There is one and only one way of doing that correctly when using the Principled BSDF.
First of all what you should never do is to plug your specular map into the specular input of the Principled BSDF. For reference the original paper: https://media.disneyanimation.com/uploads/production/publication_asset/48/asset/s2012_pbs_disney_brdf_notes_v3.pdf
The specular input is a very poorly named input which if the material is dielectric actually controls the base index of reflection, which means that the specular actually represents the same physical value as the IOR(which however only affects transimission) at the bottom of the shader with the conversion
specular = ([ior - 1]/[ior + 1)]^2 / 0.08.
So for example a specular value of 0.5 will map to an IOR of 1.5.
If the material is metallic also controls the fresnel, (I couldn't find how Principled uses the specular input in the case of metals so please let me know if you find where it is documented), but in the case of metals as long as you don't set specular to 0.0 doesn't produce a significant difference when tweaking it.
So what is the correct way to do it?
The correct way to do it is to convert your specular workflow diffuse and specular maps to the proper metalness workflow maps, before plugging it into the appropriate inputs of the Principled BSDF.
How do you do it?
The first step is to separate create a metallic map from you specular map. If your maps are PBR then there should be a huge difference of the RGB values between the dielectric (usually values ~0.04-0.08) and metallic parts (usually values >0.4) SO to create the metallic map just use a math node set to greater than 0.4. Plug that into the metallic input of the Principled BSDF.
Now we have to make the albedo map from the specular workflow diffuse map, your specular map and the metallic map we just created. For that use a mixRGB node set to mix and use the metallic map as the mix factor. Then plug the diffuse in color 1 and specular maps into color2. If your result is completely black switch your inputs. Now plug that into the base map.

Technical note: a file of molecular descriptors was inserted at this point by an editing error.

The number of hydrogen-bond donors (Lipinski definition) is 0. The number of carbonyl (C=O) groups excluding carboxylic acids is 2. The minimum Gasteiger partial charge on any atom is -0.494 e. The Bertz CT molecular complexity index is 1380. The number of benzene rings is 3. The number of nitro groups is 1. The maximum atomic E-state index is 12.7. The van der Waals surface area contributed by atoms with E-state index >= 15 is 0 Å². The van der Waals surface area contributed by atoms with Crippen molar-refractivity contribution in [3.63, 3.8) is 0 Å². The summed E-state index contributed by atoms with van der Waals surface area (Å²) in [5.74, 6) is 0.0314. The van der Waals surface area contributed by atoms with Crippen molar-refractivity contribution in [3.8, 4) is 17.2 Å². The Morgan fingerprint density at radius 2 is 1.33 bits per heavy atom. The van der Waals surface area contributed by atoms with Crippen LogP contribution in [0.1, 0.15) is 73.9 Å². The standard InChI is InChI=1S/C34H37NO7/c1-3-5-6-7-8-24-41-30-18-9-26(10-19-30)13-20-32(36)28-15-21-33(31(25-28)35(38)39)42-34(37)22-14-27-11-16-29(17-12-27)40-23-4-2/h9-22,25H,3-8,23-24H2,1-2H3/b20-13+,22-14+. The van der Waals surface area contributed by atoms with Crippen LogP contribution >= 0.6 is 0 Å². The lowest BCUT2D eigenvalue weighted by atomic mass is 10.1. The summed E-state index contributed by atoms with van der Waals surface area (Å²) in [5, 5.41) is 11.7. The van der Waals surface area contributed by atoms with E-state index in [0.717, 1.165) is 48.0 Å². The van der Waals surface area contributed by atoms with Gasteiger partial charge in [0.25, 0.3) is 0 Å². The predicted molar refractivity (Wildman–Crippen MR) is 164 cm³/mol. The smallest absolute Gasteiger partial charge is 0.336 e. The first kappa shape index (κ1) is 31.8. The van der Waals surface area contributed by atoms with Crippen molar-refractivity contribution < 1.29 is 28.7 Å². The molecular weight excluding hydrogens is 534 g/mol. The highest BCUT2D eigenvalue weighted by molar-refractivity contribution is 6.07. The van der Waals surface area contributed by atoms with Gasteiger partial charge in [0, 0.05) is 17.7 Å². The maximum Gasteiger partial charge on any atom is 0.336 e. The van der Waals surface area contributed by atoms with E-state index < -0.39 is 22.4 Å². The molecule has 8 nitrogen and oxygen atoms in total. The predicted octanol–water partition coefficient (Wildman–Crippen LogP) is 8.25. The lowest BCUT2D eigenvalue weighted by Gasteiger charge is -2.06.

The roughness map and normal maps can be used as normal.
If you have a glossy map just invert the map and you're good to go.
At this point you're pretty much done but you may notice that you can't directly control the reflectance of the dielectric parts, which is the main drawback of the metalness workflow.
However in Blender you can!
Now remember the specular input from before? As it turns out you can actually use it to drive the specular reflectance of the dielectric parts. Doing so however is anything but easy...
First you need to know that your specular map stores what's called F(0) reflectance values. These values can be converted to IOR values, which then can be converted to the specular values Blender's Principled BSDF expects.
The equation governing F(0) and IOR is
F(0)=([IOR1-IOR2]/[IOR1+IOR2])^2. In Blender IOR1 is always the IOR of air(1.00023), which is approximated to 1.0 , so we can simplify that equation to
F(0)=([1-IOR2]/[1+IOR2])^2. Using basic algebra and the quadratic equation we get the identity
We can now calculate the specular value using the above mentioned equation
specular = ([ior - 1]/[ior + 1)]^2 / 0.08.
Edit: The above described mathematics are correct however I noticed, that when you multiply specular by 0.08 the right sites of both equations are equal, so we get the identity